Begin slowly adding a few drops of syrup to the fabric directly from the bottle. Note what I said not what I did. I was paying more attention to taking the photo than I was to pouring the syrup.

By the way, I do not have spotted fever, although my hand and arm look like it. It's merely the lighting and the reflection from the pink plastic.

Spread or drip the syrup around the fabric using your brush or pipette. Note I got a bit heavy handed on the fabric in the back of this photo, and I tried to spread out the mess I made in the front fabric.

Once you are happy with the syrup, clean your brush. You will be surprised how quickly this syrup washes out of the brush with nothing more than hot water. In less than two minutes, you have a clean brush. Wet, but clean! I was thrilled with the quick and easy clean-up.

Again, according to the Quilting Arts web site, you now have a choice. You can either add your color now, or you can wait until the syrup has dried. The artist teaching the technique said she used only fabric paints and dyes and offered names like Dyna-Flo and Setisilk. I think those are the right names, but I don't have either of these paints and the only dye I knew would stand up to washing, was Staz-on. She also didn't say anything about how long to wait before adding the dye or paint to the still wet syrup. However, if you are adding the dye to the wet syrup, you should use a pipette or eye dropper.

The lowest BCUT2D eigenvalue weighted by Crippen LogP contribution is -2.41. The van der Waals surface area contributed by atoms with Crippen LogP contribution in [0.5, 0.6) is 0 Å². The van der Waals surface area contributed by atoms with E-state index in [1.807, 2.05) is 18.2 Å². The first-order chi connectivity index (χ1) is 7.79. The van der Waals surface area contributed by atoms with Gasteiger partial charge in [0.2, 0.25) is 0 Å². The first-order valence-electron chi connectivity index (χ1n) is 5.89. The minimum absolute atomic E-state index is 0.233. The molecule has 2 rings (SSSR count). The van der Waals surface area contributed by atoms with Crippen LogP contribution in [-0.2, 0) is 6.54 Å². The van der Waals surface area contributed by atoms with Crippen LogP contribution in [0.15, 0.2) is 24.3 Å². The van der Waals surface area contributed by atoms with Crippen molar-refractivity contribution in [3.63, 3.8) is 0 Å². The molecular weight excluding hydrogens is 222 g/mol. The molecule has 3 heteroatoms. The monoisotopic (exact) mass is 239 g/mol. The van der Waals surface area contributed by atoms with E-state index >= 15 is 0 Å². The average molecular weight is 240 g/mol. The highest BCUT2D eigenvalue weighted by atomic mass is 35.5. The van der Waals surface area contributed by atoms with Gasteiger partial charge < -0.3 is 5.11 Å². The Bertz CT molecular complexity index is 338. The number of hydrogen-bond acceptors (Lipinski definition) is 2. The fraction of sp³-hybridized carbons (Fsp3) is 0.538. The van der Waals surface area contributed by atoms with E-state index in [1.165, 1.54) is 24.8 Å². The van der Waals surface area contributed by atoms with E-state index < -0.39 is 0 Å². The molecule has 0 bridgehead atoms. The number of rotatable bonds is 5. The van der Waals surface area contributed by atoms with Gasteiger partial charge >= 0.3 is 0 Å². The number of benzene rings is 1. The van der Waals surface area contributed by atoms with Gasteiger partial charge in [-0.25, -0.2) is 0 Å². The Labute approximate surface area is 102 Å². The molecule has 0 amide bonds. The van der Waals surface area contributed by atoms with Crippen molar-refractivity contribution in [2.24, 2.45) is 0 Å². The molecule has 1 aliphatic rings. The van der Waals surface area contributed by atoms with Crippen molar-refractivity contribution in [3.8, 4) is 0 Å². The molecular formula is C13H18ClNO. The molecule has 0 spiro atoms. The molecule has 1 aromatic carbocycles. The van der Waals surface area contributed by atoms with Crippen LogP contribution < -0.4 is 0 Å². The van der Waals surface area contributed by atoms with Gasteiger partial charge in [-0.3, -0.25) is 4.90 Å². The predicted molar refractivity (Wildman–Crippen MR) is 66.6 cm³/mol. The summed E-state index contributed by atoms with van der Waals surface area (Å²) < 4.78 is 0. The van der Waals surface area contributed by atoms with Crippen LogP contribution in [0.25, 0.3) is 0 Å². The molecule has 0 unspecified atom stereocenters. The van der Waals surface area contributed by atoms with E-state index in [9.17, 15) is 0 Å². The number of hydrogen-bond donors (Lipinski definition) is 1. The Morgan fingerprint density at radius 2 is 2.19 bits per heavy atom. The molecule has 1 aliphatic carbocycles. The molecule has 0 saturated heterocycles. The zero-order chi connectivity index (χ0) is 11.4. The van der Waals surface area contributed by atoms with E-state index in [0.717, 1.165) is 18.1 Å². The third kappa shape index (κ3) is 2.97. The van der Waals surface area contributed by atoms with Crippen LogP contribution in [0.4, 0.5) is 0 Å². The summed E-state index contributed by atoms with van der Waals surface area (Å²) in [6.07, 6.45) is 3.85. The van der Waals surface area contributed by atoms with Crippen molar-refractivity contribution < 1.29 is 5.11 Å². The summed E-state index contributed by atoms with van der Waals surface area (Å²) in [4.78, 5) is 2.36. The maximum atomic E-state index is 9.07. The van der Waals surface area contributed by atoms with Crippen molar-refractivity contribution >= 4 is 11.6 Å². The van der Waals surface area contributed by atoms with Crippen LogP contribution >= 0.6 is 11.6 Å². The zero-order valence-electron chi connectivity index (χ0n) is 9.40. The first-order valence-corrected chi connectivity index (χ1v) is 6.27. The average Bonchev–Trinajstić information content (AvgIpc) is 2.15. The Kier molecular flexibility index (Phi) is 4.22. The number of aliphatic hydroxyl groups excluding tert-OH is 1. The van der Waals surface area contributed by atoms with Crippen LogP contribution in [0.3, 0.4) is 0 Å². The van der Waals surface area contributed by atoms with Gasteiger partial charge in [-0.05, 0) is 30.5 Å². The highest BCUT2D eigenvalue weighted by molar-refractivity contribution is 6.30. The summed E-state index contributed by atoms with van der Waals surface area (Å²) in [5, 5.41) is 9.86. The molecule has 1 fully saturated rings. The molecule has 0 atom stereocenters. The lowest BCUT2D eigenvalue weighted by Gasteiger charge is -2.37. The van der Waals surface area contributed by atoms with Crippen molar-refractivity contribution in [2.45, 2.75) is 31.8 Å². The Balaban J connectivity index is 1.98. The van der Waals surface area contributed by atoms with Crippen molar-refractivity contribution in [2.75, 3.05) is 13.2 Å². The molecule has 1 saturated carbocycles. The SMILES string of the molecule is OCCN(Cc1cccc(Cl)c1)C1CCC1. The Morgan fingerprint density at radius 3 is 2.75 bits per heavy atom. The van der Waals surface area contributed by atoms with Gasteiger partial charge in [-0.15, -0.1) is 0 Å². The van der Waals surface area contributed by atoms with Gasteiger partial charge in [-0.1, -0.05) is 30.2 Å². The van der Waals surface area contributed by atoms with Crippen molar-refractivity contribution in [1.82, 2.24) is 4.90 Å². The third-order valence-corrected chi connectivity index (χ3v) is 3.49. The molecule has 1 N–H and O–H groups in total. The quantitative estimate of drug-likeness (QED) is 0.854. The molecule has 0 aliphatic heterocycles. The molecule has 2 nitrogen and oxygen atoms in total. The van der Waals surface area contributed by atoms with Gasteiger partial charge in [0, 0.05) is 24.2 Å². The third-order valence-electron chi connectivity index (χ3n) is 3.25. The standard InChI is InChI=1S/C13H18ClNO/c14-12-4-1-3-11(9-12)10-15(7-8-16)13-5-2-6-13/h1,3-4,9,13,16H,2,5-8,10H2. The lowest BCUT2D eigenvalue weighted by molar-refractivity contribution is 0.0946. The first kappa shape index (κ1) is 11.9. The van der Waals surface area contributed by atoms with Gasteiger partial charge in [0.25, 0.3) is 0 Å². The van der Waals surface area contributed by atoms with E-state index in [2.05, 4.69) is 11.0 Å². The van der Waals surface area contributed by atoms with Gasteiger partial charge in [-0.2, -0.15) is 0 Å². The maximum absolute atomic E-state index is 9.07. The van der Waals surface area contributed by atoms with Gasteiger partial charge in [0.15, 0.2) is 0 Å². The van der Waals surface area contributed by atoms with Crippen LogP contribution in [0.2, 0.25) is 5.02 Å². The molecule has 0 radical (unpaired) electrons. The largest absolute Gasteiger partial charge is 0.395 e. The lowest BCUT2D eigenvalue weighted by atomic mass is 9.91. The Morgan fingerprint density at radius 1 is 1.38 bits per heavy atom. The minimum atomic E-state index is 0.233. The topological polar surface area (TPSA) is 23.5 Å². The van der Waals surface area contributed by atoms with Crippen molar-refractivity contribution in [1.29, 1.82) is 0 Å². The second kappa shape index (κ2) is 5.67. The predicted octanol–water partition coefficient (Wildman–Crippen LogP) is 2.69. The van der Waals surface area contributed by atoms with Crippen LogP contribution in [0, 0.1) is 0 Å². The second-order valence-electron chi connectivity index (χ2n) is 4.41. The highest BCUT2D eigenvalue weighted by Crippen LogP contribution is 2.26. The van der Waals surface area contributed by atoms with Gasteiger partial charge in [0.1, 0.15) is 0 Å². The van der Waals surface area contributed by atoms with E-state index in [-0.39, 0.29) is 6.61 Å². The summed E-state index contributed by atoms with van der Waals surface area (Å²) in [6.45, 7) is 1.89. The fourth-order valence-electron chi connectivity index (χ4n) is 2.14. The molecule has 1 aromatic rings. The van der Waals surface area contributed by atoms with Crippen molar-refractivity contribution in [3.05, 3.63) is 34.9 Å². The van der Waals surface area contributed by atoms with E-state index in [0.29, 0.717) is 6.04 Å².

So, after cleaning the brush, I brought my Staz-on reinkers to the basement studio and picked out four I wanted to use. I chose forest green, olive green, cactus, and sunflower yellow and stuck with the dropper on the bottles.

I began by adding many drops of cactus dye to the fabric. Not much happened except a bunch of tiny drops soaked into the fabric. To try to relieve that problem, I headed to my main floor craft room again and got a plastic cup I filled with 91% rubbing alcohol, along with an empty mixing cup. By the time I returned, some of the ink had dispersed a bit.

Although the dye was much lighter when I added a bit of rubbing alcohol, it was still quite vivid. I was very careful to stay as far away from the syrup as possible, allowing the color to bleed into the fabric.

My second color was forest green and I added it, also using a brush and rubbing alcohol. This brush got some syrup on it, so I immediately cleaned it after I was finished. Now I'm not sure, but I think the ink has seeped under the resist, so I'm hoping the dye and alcohol will break the resist (syrup) down enough to get what the author of this technique calls a "ghostly effect."